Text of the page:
The proliferation of COVID-19 related threats has made cybersecurity a top concern for financial institutions in 2021. Banks are a lucrative target for cybercriminals due to the volume of highly sensitive financial and personal data they possess, which can be weaponized by cybercriminals for identity theft and fraud. In fact, there are 400,000 globally connected Internet-accessible assets between 12 of the top financial organizations in the country alone.
Bank branch closures and other business process changes caused by the pandemic forced the financial industry to accelerate digital transformation at a faster rate than other verticals. In order to continue business operations as normal, banks needed to digitally and securely onboard new customers. Institutions sought to further integrate cloud, mobile devices and web services into their infrastructure to accommodate customers seeking new digital ways to do business.
This shift led to the rapid adoption of internet-accessible assets such as mail servers, web applications, DNS servers, VPN gateways and Internet-of-Things devices. With so many assets added quickly during this time, many financial organizations may no longer have a clear picture of their expanding attack surface, putting them—and their customers—in a highly vulnerable position.
To meet the challenges brought on by this intense digital transformation, financial institutions need a force multiplier for their security strategy that allows them to leverage highly skilled security professionals, extensible technology and actionable cybersecurity intelligence to keep employees and customers secure. That is why organizations are increasingly adopting crowdsourced security programs, such as bug bounty programs or vulnerability disclosure programs (VDPs).
The Challenge of Asset Inventory
Bugcrowd recently analyzed the internet-accessible asset inventory of several top organizations in the financial industry to help security teams better understand their risk. What they found was a rapidly expanding attack surface, enticing adversaries to attack. In total, these companies had over 6,000 expired transport layer security (TLS) certificates, which indicates a lack of clear visibility into overall IT management hygiene. Understanding the complete collection of an organization’s assets plus the associated metadata of each asset continues to be a major stumbling block in information security, and the financial services industry is certainly not immune to this problem.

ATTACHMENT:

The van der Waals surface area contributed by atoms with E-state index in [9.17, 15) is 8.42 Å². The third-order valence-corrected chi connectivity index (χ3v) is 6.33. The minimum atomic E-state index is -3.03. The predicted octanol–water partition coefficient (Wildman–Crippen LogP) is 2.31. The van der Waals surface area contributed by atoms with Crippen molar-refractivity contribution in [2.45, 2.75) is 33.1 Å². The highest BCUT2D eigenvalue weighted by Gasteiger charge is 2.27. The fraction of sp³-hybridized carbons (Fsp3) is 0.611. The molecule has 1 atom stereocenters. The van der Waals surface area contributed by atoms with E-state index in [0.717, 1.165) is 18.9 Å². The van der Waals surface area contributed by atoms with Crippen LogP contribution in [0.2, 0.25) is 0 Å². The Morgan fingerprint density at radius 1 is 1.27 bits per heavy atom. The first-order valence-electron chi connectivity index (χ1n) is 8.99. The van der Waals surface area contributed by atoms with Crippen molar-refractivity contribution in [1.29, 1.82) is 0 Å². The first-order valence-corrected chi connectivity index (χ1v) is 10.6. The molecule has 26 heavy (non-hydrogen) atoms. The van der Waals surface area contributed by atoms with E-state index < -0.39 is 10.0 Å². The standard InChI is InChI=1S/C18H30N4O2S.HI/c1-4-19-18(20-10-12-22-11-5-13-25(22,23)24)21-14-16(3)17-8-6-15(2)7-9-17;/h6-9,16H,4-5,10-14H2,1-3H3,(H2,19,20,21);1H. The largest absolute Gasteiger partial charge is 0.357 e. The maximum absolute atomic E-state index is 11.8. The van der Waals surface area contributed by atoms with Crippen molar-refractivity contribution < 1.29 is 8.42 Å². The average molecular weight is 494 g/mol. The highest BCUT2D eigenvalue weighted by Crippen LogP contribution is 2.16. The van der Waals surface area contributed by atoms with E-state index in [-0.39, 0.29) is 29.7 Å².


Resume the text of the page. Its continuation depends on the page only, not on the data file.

It has become common for organizations to lack an up-to-date inventory of what Internet-accessible assets they have exposed. Even more worrisome is that in some cases they do not know who is responsible for them, or even what their purpose is. It is a stark reality where internet-accessible asset inventories can reach five, six, or even seven-figure totals, yet many financial institutions likely do not even know where their number sits.
The lack of an inventory of internet-accessible assets directly impacts critical risk management business processes, including vulnerability scanning, regulatory compliance, third-party risk management, cyber-insurance costs, mergers & acquisitions, IT audits, and security risk scoring.
Achieving Scalable Risk Reduction
While it is clear there are many major cybersecurity hurdles for the industry to overcome, the good news is that many financial organizations have already begun augmenting their internal security teams with relevant external security expertise by turning to crowdsourced cybersecurity.
Crowdsourced security is an organized security approach wherein a number of ethical hackers are incentivized to search for and report vulnerabilities in the digital assets of a given organization, with the full understanding and awareness of the organization.
By engaging “the crowd,” internal security teams have helped in identifying and addressing vulnerabilities created by rapid changes in an organization’s digital ecosystem. Organizations can have vulnerabilities proactively disclosed before adversaries discover them and a major breach occurs.
In 2020, Bugcrowd’s Priority One report found that companies in the financial sector doubled their payouts for Priority One (P1) submissions, which refer to the most critical security vulnerabilities, from Q1 to Q2. These findings show thatthe industry responded to the challenges of the pandemic by engaging ethical hackers with strong incentives to identify new risks. This resulted in the financial services sector returning more submissions from January to October of 2020 than in all of 2019.
It is critical for financial institutions to embrace a layered “strength in numbers” approach to stay ahead of their adversaries. By making a crowdsourced cybersecurity platform an integral component of the security posture, financial organizations can ditch the ‘one-size fits all’ perspective in favor of a layered security approach with continuous access to skilled security professionals tailored to fit their needs.
Author: Ashish Gupta, CEO, Bugcrowd
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